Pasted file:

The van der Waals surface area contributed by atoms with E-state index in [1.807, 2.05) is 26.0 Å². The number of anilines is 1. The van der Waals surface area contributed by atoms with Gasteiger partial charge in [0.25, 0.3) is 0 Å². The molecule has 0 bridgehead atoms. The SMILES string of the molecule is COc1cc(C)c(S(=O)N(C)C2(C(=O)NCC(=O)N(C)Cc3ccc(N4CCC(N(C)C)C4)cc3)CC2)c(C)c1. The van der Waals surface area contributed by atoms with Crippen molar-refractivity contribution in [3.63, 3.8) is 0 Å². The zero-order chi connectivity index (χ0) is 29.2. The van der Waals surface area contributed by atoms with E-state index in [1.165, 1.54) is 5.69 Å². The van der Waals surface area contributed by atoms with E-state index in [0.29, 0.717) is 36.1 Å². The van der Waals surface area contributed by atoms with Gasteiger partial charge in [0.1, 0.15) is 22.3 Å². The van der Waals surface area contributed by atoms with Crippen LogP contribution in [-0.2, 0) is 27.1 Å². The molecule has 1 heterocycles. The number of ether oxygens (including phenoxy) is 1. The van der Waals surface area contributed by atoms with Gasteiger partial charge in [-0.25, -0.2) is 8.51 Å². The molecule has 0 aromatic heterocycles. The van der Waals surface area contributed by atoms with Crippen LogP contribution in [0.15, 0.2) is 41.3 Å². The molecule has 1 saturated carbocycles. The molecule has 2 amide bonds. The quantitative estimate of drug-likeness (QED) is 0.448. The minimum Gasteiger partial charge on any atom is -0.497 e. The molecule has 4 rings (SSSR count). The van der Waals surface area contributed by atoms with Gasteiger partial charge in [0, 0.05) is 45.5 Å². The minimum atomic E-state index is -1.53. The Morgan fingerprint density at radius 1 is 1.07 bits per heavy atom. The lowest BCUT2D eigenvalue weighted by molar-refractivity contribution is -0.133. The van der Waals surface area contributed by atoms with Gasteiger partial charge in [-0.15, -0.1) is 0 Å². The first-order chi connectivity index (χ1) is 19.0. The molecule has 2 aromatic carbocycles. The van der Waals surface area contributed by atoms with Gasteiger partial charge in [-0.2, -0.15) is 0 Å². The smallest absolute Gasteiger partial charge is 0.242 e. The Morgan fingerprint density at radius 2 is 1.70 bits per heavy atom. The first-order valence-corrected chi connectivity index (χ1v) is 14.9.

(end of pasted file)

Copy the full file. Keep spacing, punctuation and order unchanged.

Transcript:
The van der Waals surface area contributed by atoms with E-state index in [1.807, 2.05) is 26.0 Å². The number of anilines is 1. The van der Waals surface area contributed by atoms with Gasteiger partial charge in [0.25, 0.3) is 0 Å². The molecule has 0 bridgehead atoms. The SMILES string of the molecule is COc1cc(C)c(S(=O)N(C)C2(C(=O)NCC(=O)N(C)Cc3ccc(N4CCC(N(C)C)C4)cc3)CC2)c(C)c1. The van der Waals surface area contributed by atoms with Crippen molar-refractivity contribution in [3.63, 3.8) is 0 Å². The zero-order chi connectivity index (χ0) is 29.2. The van der Waals surface area contributed by atoms with E-state index in [1.165, 1.54) is 5.69 Å². The van der Waals surface area contributed by atoms with E-state index in [0.29, 0.717) is 36.1 Å². The van der Waals surface area contributed by atoms with Gasteiger partial charge in [0.1, 0.15) is 22.3 Å². The van der Waals surface area contributed by atoms with Crippen LogP contribution in [-0.2, 0) is 27.1 Å². The molecule has 1 heterocycles. The number of ether oxygens (including phenoxy) is 1. The van der Waals surface area contributed by atoms with Gasteiger partial charge in [-0.25, -0.2) is 8.51 Å². The molecule has 0 aromatic heterocycles. The van der Waals surface area contributed by atoms with Crippen LogP contribution in [0.15, 0.2) is 41.3 Å². The molecule has 1 saturated carbocycles. The molecule has 2 amide bonds. The quantitative estimate of drug-likeness (QED) is 0.448. The minimum Gasteiger partial charge on any atom is -0.497 e. The molecule has 4 rings (SSSR count). The van der Waals surface area contributed by atoms with Gasteiger partial charge in [0, 0.05) is 45.5 Å². The minimum atomic E-state index is -1.53. The Morgan fingerprint density at radius 1 is 1.07 bits per heavy atom. The lowest BCUT2D eigenvalue weighted by molar-refractivity contribution is -0.133. The van der Waals surface area contributed by atoms with Gasteiger partial charge in [-0.15, -0.1) is 0 Å². The first-order chi connectivity index (χ1) is 19.0. The molecule has 2 aromatic carbocycles. The van der Waals surface area contributed by atoms with Gasteiger partial charge in [-0.2, -0.15) is 0 Å². The smallest absolute Gasteiger partial charge is 0.242 e. The Morgan fingerprint density at radius 2 is 1.70 bits per heavy atom. The first-order valence-corrected chi connectivity index (χ1v) is 14.9.